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Mature wheat heads

Scientists with the USDA's Agricultural Research Service in Manhattan have found a wheat gene that, when 'shut off', results in resistance to Fusarium head blight, a crippling fungal disease. | Download this photo.

Twenty-year study nets resistance to Fusarium head blight

Scientists confirm new ally in battling a crippling wheat disease

June 10, 2019

MANHATTAN, Kan. – Kansas State University researchers have identified a gene that will further boost efforts to develop new wheat varieties capable of resisting Fusarium head blight (FHB), a fungal disease that threatens production worldwide.

The 20-year study, which is being published this week inNature Genetics, found that a gene – known as TaHRC – plays a key role in providing resistance to FHB, also known as scab disease.

Guihua Bai, a plant molecular geneticist with the Agricultural Research Service in Manhattan and an adjunct professor in the Department of Agronomy, said the research team was able to modify the production of select proteins in wheat by shutting off the gene, thus increasing the plants’ ability to resist FHB.

“Usually, it is just the opposite,” Bai said. “The loss of gene function usually makes plants susceptible (to a given disease). We found that this gene is a susceptible gene in most wheat lines and that deleting part of the gene caused it to lose its function, and thus make the plant more resistant.”

The finding is significant in scientists’ quest to find resistance to FHB, which can cause crippling losses to wheat production. From 1993 to 2001, the disease caused $7.6 billion in losses in U.S. wheat fields, and more recently – in 2015 – the Kansas wheat crop was hit by an estimated 3.4 percent yield loss due to FHB.

Minnesota farmers have been hit especially hard. Since the 1990s, officials estimate $2.7 billion in losses for that state’s wheat and barley industries due to FHB, causing many growers to file bankruptcy.

“This disease will increase in frequency if weather conditions are wet and warm during the flowering stage,” Bai said. “We also know that the pathogen will grow in corn debris. The possibility of FHB increases in areas where corn is grown in a no-till situation where debris is left on the surface of soil.”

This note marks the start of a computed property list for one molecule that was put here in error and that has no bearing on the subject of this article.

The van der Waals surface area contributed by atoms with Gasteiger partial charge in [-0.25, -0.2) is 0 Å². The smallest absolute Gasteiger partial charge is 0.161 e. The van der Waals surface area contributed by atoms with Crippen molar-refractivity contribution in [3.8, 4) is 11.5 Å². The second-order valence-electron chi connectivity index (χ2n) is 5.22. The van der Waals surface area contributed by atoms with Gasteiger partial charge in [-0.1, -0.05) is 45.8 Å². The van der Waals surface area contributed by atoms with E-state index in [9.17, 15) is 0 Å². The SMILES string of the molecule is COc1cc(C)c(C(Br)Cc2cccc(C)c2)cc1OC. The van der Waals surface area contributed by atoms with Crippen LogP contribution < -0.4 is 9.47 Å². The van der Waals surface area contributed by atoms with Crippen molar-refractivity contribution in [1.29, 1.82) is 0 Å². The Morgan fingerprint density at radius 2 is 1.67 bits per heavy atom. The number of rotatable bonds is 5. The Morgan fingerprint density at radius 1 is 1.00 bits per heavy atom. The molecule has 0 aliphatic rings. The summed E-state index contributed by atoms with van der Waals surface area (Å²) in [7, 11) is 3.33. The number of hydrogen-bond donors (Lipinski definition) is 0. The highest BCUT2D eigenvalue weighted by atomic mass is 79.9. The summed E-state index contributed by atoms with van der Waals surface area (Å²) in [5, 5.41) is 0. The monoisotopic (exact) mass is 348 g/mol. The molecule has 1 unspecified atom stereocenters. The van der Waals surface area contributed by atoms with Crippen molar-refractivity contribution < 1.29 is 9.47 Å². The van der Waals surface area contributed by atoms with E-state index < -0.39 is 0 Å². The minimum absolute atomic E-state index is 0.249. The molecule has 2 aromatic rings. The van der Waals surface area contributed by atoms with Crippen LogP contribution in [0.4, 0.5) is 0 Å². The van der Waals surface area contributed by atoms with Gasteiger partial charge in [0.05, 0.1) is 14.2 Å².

In addition to causing substantial production losses, FHB can cause a mycotoxin called deoxynivalenol that can cause sickness in humans and animals when healthy wheat mixes with infected seeds, according to Bai.

The K-State scientists think the TaHRC gene, previously called Fhb1, will provide the best resistance to FHB. It was initially found in a Chinese line and was introduced to U.S. wheat breeding programs more than 30 years ago.

“However, it had never been incorporated into U.S. hard winter wheat varieties through conventional breeding due to poor adaptation from its original Chinese parents,” Bai said.

“In the past decade, our lab successfully moved the gene into 16 U.S. hard winter wheat cultivars from breeding programs in the Great Plains, including several cultivars from Kansas. These improved lines with the gene are being used as parents in Great Plains breeding programs, so this gene will be in hard winter wheat varieties in the next few years.”

Incorporating resistance by directly shutting off the TaHRC gene will take additional time, Bai said, but that process has already started. The natural variant of TaHRC is available in the Chinese line already being used for resistance.

“We developed a diagnostic marker based on the gene sequence, and breeders can now accurately select the gene using the DNA marker,” Bai said. “That means breeders can easily incorporate the new resistance through traditional breeding with the aid of DNA marker technology.”

The research was conducted through a collaboration between Kansas State University and the USDA’s Agricultural Research Service. In addition to Bai, the authors of the study published in Nature Genetics include Paul St. Amand, a plant geneticist with the USDA-ARS; and a Kansas State University team in the departments of agronomy and plant pathology that includes Zhenqi Su, Amy Bernardo, Bin Tian, Hui Chen, Harold Trick and several visiting scientists.

The full paper is available online.



Guihua Bai is "Gwee-Wah" and "Bye"

At a glance

Kansas State University scientists have found a new way to protect wheat from Fusarium head blight


Nature Genetics (journal article)

Notable quote

“The loss of gene function usually makes plants susceptible (to a given disease). We found that this gene is a susceptible gene in most wheat lines and that deleting part of the gene caused it to lose its function, and thus make the plant more resistant.”

-- Guihua Bai, plant molecular geneticist, K-State Department of Agronomy


Guihua Bai

Written by

Pat Melgares

For more information: 

Publication: Wheat Disease Identification


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K‑State Research and Extension is a short name for the Kansas State University Agricultural Experiment Station and Cooperative Extension Service, a program designed to generate and distribute useful knowledge for the wellbeing of Kansans.
Supported by county, state, federal and private funds, the program has county extension offices, experiment fields, area extension offices and regional research centers statewide. Its headquarters is on the K‑State campus in Manhattan.